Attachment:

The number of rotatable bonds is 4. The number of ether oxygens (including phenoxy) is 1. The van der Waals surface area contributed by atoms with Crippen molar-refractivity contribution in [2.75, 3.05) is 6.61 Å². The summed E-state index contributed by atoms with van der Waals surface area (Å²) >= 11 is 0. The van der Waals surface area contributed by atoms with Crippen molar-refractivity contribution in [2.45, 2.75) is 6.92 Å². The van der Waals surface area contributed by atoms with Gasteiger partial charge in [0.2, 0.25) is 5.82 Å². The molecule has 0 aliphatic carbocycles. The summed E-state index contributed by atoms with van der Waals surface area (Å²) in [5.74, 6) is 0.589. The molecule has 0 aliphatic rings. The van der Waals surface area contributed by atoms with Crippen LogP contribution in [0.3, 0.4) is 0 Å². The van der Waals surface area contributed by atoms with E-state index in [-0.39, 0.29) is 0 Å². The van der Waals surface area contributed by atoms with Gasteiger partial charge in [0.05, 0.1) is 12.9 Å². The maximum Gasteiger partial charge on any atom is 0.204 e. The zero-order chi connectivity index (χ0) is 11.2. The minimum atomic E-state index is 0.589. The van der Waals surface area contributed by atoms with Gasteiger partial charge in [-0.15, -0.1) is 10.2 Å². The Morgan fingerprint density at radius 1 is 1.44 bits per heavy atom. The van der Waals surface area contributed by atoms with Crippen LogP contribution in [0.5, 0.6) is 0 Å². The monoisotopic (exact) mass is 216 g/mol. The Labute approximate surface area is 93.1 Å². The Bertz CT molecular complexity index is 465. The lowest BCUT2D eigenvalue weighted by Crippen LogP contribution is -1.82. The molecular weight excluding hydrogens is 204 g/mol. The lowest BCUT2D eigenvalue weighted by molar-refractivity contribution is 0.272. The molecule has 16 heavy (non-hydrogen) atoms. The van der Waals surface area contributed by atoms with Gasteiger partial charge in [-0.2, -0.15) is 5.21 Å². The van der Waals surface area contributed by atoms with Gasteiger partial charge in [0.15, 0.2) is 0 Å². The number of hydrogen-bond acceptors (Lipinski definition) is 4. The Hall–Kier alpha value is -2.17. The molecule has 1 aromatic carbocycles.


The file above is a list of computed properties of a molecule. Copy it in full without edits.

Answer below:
The number of rotatable bonds is 4. The number of ether oxygens (including phenoxy) is 1. The van der Waals surface area contributed by atoms with Crippen molar-refractivity contribution in [2.75, 3.05) is 6.61 Å². The summed E-state index contributed by atoms with van der Waals surface area (Å²) >= 11 is 0. The van der Waals surface area contributed by atoms with Crippen molar-refractivity contribution in [2.45, 2.75) is 6.92 Å². The van der Waals surface area contributed by atoms with Gasteiger partial charge in [0.2, 0.25) is 5.82 Å². The molecule has 0 aliphatic carbocycles. The summed E-state index contributed by atoms with van der Waals surface area (Å²) in [5.74, 6) is 0.589. The molecule has 0 aliphatic rings. The van der Waals surface area contributed by atoms with Crippen LogP contribution in [0.3, 0.4) is 0 Å². The van der Waals surface area contributed by atoms with E-state index in [-0.39, 0.29) is 0 Å². The van der Waals surface area contributed by atoms with Gasteiger partial charge in [0.05, 0.1) is 12.9 Å². The maximum Gasteiger partial charge on any atom is 0.204 e. The zero-order chi connectivity index (χ0) is 11.2. The minimum atomic E-state index is 0.589. The van der Waals surface area contributed by atoms with Gasteiger partial charge in [-0.15, -0.1) is 10.2 Å². The Morgan fingerprint density at radius 1 is 1.44 bits per heavy atom. The van der Waals surface area contributed by atoms with Crippen LogP contribution in [0.5, 0.6) is 0 Å². The monoisotopic (exact) mass is 216 g/mol. The Labute approximate surface area is 93.1 Å². The Bertz CT molecular complexity index is 465. The lowest BCUT2D eigenvalue weighted by Crippen LogP contribution is -1.82. The molecular weight excluding hydrogens is 204 g/mol. The lowest BCUT2D eigenvalue weighted by molar-refractivity contribution is 0.272. The molecule has 16 heavy (non-hydrogen) atoms. The van der Waals surface area contributed by atoms with Gasteiger partial charge in [-0.2, -0.15) is 5.21 Å². The van der Waals surface area contributed by atoms with Gasteiger partial charge in [0.15, 0.2) is 0 Å². The number of hydrogen-bond acceptors (Lipinski definition) is 4. The Hall–Kier alpha value is -2.17. The molecule has 1 aromatic carbocycles.